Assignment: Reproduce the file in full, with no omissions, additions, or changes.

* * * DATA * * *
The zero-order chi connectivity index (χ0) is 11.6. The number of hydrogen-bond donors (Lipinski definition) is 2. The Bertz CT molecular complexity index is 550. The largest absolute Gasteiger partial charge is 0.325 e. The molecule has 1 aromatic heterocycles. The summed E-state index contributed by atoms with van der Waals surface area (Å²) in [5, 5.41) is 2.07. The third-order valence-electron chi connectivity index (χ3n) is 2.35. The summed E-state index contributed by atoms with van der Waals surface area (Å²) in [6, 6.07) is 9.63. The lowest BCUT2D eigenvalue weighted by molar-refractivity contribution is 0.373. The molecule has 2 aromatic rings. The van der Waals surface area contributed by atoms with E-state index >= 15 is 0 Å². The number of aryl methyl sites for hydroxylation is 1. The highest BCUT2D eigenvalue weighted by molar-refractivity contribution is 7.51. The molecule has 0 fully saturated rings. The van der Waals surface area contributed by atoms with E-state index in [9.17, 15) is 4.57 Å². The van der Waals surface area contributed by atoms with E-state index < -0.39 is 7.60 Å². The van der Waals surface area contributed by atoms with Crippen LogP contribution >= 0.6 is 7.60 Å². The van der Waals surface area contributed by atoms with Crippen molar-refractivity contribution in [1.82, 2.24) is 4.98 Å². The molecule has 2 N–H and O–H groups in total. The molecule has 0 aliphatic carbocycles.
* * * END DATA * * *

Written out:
The zero-order chi connectivity index (χ0) is 11.6. The number of hydrogen-bond donors (Lipinski definition) is 2. The Bertz CT molecular complexity index is 550. The largest absolute Gasteiger partial charge is 0.325 e. The molecule has 1 aromatic heterocycles. The summed E-state index contributed by atoms with van der Waals surface area (Å²) in [5, 5.41) is 2.07. The third-order valence-electron chi connectivity index (χ3n) is 2.35. The summed E-state index contributed by atoms with van der Waals surface area (Å²) in [6, 6.07) is 9.63. The lowest BCUT2D eigenvalue weighted by molar-refractivity contribution is 0.373. The molecule has 2 aromatic rings. The van der Waals surface area contributed by atoms with E-state index >= 15 is 0 Å². The number of aryl methyl sites for hydroxylation is 1. The highest BCUT2D eigenvalue weighted by molar-refractivity contribution is 7.51. The molecule has 0 fully saturated rings. The van der Waals surface area contributed by atoms with E-state index in [9.17, 15) is 4.57 Å². The van der Waals surface area contributed by atoms with E-state index < -0.39 is 7.60 Å². The van der Waals surface area contributed by atoms with Crippen LogP contribution >= 0.6 is 7.60 Å². The van der Waals surface area contributed by atoms with Crippen molar-refractivity contribution in [1.82, 2.24) is 4.98 Å². The molecule has 2 N–H and O–H groups in total. The molecule has 0 aliphatic carbocycles.